by Donald Burns, CDMP, CMEC, CHt
Restaurant concepts are only limited by imagination and budget. There are so many possibilities, how do you know what kind of restaurant to run? Here’s a guide to help you decide.
1. Make Sure Your Concept is Different Enough
If there’re a lot of traditional red-sauce Italian restaurants in your area, for example, then maybe you shouldn’t open another one, even if you think your mom’s recipe for lasagna is out of this world. Make sure that your concept will be distinguishable by the average consumer. The restaurant business is competitive enough without you having to go head-to-head with established eateries.Remember, one of the keys to a restaurant’s success is having a concept that stands out from the crowd.
2. Don’t Be Too Far Ahead of Your Time
While you need to be different, don’t be so different in your concept that customers won’t “get it.” If you’re too weird or too different, you’ll have to spend too much time educating your clientele. Opening a raw food eatery in Pocatello, Idaho, for instance, may not fly.Do your research and make sure friends easily understand your concept. Remember, the best concepts are variations on a theme — not a totally new theme.
3. Don’t Price Yourself Out of the Market
Be careful your concept will allow you to offer menu items at prices that the market will bear. You may have a great idea for a fine steak and seafood eatery, but if you’re planning to open in an area where poor students and struggling artists mainly live, you better make sure that customers who can afford your prices will be banging down your door.Remember that the concept needs to be right and the prices need to be within reach of local patrons.
4. Don’t Design A Menu that Will Make Food Costs Skyrocket
Grandiose menus with many exotic ingredients don’t pay off unless you’re a top restaurant charging over $100 a head. Smart menu design uses the same ingredients over and over again in clever ways, so that food buying can be done efficiently.A well-thought-out menu will have chicken breast in one dish, for example, chicken stock in another and gizzard stuffing as a side, so that the entire chicken can be used, saving money on buying just breasts.
5. Make Sure Your Concept Will Be Profitable
Some concepts look good on the drawing board, but in reality they can’t make money. Either they take too long in the kitchen, require too much labor, or cause patrons to linger and slow turns.Make sure that your concept will make money with up to 50% less business and 50% more costs. With spreadsheet programs, it’s easy to change your numbers. Don’t rely on the best case scenario. Stuff happens. Make sure your concept is flexible enough so that you can make adustments.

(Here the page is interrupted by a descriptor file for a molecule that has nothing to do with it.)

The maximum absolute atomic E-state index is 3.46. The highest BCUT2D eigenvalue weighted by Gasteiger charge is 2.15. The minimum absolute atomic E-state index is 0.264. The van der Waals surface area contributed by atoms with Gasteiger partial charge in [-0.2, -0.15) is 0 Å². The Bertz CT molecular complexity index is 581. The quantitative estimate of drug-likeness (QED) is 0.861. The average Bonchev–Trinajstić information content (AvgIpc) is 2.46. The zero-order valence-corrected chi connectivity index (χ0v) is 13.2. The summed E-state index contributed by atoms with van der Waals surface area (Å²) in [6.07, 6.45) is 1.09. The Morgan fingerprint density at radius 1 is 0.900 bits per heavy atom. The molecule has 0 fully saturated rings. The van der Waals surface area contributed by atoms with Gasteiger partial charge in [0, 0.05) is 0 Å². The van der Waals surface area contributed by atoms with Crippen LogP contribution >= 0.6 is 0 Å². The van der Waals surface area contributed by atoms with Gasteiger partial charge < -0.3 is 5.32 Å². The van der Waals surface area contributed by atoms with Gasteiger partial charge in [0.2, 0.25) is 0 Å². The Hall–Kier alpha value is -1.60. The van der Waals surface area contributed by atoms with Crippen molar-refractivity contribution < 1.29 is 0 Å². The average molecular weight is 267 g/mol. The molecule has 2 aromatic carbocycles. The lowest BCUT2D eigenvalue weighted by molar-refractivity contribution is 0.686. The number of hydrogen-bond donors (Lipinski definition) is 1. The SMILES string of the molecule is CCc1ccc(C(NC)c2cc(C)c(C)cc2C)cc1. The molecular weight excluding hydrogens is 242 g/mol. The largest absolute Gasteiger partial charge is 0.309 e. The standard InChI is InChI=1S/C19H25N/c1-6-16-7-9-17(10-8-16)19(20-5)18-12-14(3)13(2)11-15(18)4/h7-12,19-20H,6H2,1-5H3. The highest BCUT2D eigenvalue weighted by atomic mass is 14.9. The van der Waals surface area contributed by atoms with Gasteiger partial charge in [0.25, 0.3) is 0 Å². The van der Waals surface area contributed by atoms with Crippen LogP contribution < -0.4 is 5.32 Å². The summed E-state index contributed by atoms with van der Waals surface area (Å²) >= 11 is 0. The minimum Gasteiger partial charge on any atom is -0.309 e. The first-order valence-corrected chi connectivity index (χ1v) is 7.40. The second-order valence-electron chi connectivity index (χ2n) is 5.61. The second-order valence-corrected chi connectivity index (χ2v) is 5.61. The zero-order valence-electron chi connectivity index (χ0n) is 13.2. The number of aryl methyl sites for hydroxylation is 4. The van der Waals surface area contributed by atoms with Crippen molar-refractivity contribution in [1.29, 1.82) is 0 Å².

6. Good Concepts Are On-Trend
Strong concepts take a current trend like healthy fast-food, the rise in popularity of tea, or the growing love of Latina food and run with them. They leverage the popularity of a growing trend, not a fad. They deliver solid execution, fair prices, good service and offer menu items in an atmosphere that is current and popular.Remember that you’ll going against the current if you try to be too avant garde or too retro.
7. Your Concept Has to be Easily Identifiable
If people can’t pronounce or spell the name of your restaurant it’s not good. Don’t think it’s uber trendy. If the name is too foreign or the font you choose for your logo is so unusual that it’s hard to read, you’re shooting yourself in the foot.Spend some time to come up with a unique name that is easy to spell and preferably starts with one of the first letters in the alphabet. The name of our restaurant was “Beyond Measure.”
8. Take Inspiration from Other Sources
It’s ok to borrow from other eateries and museums that you’ve seen in your travels. Maybe a museum in Texas had a great exhibit that gave you an idea for the lighting in your restaurant. Maybe a restaurant in Chicago had a cocktail that was dynamite and inspired you to create a similar one in Florida. Recipes and unpatented ideas are in the public domain and are out there to inspire you.
9. Make Sure Your Concept Fits the Location
So you had this great idea for a burger joint, but you lucked out and got a seaside location. You now serve burgers and fries in a place that attracts lovebirds seeking a romantic seafood meal. Oops! Maybe you should re-think your concept. How ’bout dressing up the menu and dining area for dinner, offering fresh broiled fish and offering lobster burgers at lunch, removing the candles and flowers from the tables.
10. Make Sure You Love the Concept
Any successful restaurateur will tell you that they created their concept because it’s the type of restaurant they love to eat at. If you create a restaurant because you think it’ll be popular or because a silent partner convinced you to — beware.With all the time, energy, and money you’ll be putting into the place, make sure you love the idea and are passionate about the menu.